Similarly, Harshangi et al.[23] reported 50 patients as CHD, and the most common symptoms among them were breathlessness (78%), lower respiratory tract infection (60%), FTT (40%), and cyanosis (26%) and the most common signs were murmur (96%), tachypnea (88%), and tachycardia (76%). Various studies reported that breathing difficulty, feeding difficulty, and FTT were the most consistent symptoms and murmur, tachypnea, and tachycardia were the most common signs of CHD.[20],[24]

Spectrum of congenital heart disease and scoring

The most common CHD in our study was VSD (15), followed by TOF (5), ASD (2), PDA (2), VSD + ASD (2), ASD + PDA (2), TA (2), and AV canal defect (1). There was one baby with dilated cardiomyopathy with severe LV dysfunction with a clinical score of 4 and another of LV hypertrophy with a score of 3. Other studies[20],[23] also showed that VSD is the most common CHD. It was seen that the mean score for ASD and PDA was 3.5 which increased to 5 for VSD and further increased with the severity of the disease (e.g., 10 for TOF and TA). This shows that the score is directly related to the severity of the defect, and even with the child with LV dysfunction and no structural heart defect, a high score meant an early detection and subsequent treatment of the condition.

Diagnostic accuracy of different clinical features

Our study found that the maximum sensitivity for detection of CHD was that of murmur (93.6%), followed by FTT (80.7%), feeding difficulty (71%), and breathing difficulty (71%), and the specificity was that of murmur (99.9%), followed by bluish discoloration (99.9%), pulse oximetry (99.8%), and tachycardia (99.6%). All other variables had a high specificity, but sensitivity came out to be very low. Similarly, in a study by Vaidyanathan et al.,[10] Kochi, Kerala, has reported low sensitivity of clinical examination (9.26%) and pulse oximetry (11.4%), whereas specificity was high (97% and 91%, respectively).

This study shows that neonatal screening can miss quite a few heart defects and is especially important in our region since routine use of pulse oximetry in neonatal screening is still not universally implemented. Besides, lots of studies have shown that even with a robust neonatal screening program, a lot of CHDs are missed and detected late, as shown in [Table 7]. A study by Wren et al.[8] who reported that 82% of babies with CHD who had undergone routine examination at birth were discharged with no diagnosis and 54% remained undiagnosed at 6 weeks of age and 36% by 12 weeks of age. A similar finding was reported by Meberg et al.,[6] where they screened 35,218 newborns at birth by clinical examination, and 269 of them were confirmed as CHD at birth by echo and 84 were diagnosed with CHD on subsequent examination. Gregory et al.[26] also had a similar study where they screened 5906 newborns at birth and found 11 neonates with CHD, and on follow-up at 6 weeks, another 24 were diagnosed with CHD. In a prospective study by Patton and Hey,[27] 14,572 babies were screened between 1996 and 2003, in whom 150 were diagnosed to have CHD at birth and 26 were diagnosed by 1 year of age [Table 6].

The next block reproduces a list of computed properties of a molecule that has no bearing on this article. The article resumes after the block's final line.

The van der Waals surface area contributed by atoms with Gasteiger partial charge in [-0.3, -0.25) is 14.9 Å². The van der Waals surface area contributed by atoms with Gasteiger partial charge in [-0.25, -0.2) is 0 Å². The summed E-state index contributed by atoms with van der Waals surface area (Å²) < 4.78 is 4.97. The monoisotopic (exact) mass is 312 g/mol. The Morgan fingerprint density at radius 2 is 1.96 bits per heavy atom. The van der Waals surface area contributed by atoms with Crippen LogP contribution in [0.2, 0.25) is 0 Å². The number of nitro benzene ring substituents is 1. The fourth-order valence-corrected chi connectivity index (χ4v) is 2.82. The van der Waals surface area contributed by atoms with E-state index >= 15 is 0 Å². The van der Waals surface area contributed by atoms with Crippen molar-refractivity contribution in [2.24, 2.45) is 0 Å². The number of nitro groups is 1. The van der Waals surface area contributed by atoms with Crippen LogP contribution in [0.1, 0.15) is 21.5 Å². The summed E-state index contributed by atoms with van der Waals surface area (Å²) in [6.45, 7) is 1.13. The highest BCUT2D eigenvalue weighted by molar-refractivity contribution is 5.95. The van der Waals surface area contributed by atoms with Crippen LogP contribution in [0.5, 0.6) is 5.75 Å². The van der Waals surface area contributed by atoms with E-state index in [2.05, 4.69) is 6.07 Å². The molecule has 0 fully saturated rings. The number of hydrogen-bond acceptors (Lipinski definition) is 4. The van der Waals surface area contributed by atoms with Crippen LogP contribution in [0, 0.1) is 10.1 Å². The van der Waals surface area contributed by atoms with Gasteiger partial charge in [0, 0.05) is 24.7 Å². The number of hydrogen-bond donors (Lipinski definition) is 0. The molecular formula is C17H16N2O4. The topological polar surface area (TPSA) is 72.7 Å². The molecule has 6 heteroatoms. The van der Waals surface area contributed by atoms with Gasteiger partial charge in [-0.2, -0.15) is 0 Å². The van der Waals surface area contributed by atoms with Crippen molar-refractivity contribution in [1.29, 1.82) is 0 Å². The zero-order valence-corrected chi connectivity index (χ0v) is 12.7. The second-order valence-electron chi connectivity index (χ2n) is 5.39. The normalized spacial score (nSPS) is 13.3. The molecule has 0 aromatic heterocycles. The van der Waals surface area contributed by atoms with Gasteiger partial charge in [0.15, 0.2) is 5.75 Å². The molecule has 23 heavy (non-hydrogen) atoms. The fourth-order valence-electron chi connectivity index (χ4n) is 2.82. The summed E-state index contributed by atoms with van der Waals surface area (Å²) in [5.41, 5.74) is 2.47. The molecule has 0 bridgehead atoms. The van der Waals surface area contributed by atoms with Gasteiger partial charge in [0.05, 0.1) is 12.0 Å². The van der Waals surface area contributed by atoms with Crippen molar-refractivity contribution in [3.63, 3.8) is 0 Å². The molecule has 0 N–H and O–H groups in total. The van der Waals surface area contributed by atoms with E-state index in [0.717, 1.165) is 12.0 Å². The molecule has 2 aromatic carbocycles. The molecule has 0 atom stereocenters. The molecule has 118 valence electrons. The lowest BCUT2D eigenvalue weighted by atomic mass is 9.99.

Table 7: Review of literature of studies on missed and undiagnosed cases

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Alexander Nada has given a score for the detection of CHD on the basis of clinical evaluation very early in the 1950s–1960s. Nada's criteria have four major and five minor components. Major criteria include systolic murmur of Grade 3 or more, diastolic murmurs, cyanosis, and congestive cardiac failure. Minor criteria include systolic murmur of Grade <3, abnormal second sound, abnormal electrocardiogram, abnormal X-ray, and abnormal blood pressure. There has to be one major or two minor criteria to label CHD. A study by James et al.[29] in Kerala reported the sensitivity of Nada's criteria for detecting CHD (in children with Grade >2 murmur) as 87.87% and specificity as 83.3%.